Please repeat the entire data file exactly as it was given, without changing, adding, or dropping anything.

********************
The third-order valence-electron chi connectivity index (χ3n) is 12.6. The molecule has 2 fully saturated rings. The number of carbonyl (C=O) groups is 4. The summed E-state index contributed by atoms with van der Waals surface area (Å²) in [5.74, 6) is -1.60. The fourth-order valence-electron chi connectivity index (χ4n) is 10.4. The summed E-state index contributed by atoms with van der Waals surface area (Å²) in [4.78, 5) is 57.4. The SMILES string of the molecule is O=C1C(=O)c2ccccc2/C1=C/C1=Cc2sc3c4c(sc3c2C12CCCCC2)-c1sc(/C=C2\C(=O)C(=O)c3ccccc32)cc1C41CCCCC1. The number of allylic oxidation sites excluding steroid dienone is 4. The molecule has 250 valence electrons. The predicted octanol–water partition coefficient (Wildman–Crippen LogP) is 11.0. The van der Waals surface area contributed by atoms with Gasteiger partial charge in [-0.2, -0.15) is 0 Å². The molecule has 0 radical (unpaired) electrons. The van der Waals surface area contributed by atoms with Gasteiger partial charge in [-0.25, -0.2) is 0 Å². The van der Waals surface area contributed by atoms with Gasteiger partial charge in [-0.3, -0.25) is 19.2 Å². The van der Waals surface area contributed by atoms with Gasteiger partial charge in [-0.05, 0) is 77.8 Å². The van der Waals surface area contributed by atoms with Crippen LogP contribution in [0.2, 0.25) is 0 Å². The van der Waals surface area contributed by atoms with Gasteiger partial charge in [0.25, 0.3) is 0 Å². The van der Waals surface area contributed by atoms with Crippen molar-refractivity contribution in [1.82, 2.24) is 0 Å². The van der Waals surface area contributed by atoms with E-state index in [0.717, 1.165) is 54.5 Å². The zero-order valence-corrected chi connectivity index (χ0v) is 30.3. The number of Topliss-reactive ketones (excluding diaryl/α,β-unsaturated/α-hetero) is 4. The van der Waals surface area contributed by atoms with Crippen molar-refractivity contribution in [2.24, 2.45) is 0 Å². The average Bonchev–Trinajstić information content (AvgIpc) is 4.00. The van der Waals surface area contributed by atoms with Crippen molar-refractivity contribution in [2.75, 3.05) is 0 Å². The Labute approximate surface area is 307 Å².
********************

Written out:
The third-order valence-electron chi connectivity index (χ3n) is 12.6. The molecule has 2 fully saturated rings. The number of carbonyl (C=O) groups is 4. The summed E-state index contributed by atoms with van der Waals surface area (Å²) in [5.74, 6) is -1.60. The fourth-order valence-electron chi connectivity index (χ4n) is 10.4. The summed E-state index contributed by atoms with van der Waals surface area (Å²) in [4.78, 5) is 57.4. The SMILES string of the molecule is O=C1C(=O)c2ccccc2/C1=C/C1=Cc2sc3c4c(sc3c2C12CCCCC2)-c1sc(/C=C2\C(=O)C(=O)c3ccccc32)cc1C41CCCCC1. The number of allylic oxidation sites excluding steroid dienone is 4. The molecule has 250 valence electrons. The predicted octanol–water partition coefficient (Wildman–Crippen LogP) is 11.0. The van der Waals surface area contributed by atoms with Gasteiger partial charge in [-0.2, -0.15) is 0 Å². The molecule has 0 radical (unpaired) electrons. The van der Waals surface area contributed by atoms with Gasteiger partial charge in [-0.25, -0.2) is 0 Å². The van der Waals surface area contributed by atoms with Gasteiger partial charge in [-0.3, -0.25) is 19.2 Å². The van der Waals surface area contributed by atoms with Gasteiger partial charge in [-0.05, 0) is 77.8 Å². The van der Waals surface area contributed by atoms with Crippen LogP contribution in [0.2, 0.25) is 0 Å². The van der Waals surface area contributed by atoms with Gasteiger partial charge in [0.25, 0.3) is 0 Å². The van der Waals surface area contributed by atoms with Crippen molar-refractivity contribution in [1.82, 2.24) is 0 Å². The van der Waals surface area contributed by atoms with E-state index in [0.717, 1.165) is 54.5 Å². The zero-order valence-corrected chi connectivity index (χ0v) is 30.3. The number of Topliss-reactive ketones (excluding diaryl/α,β-unsaturated/α-hetero) is 4. The van der Waals surface area contributed by atoms with Crippen molar-refractivity contribution in [2.24, 2.45) is 0 Å². The average Bonchev–Trinajstić information content (AvgIpc) is 4.00. The van der Waals surface area contributed by atoms with Crippen molar-refractivity contribution in [2.75, 3.05) is 0 Å². The Labute approximate surface area is 307 Å².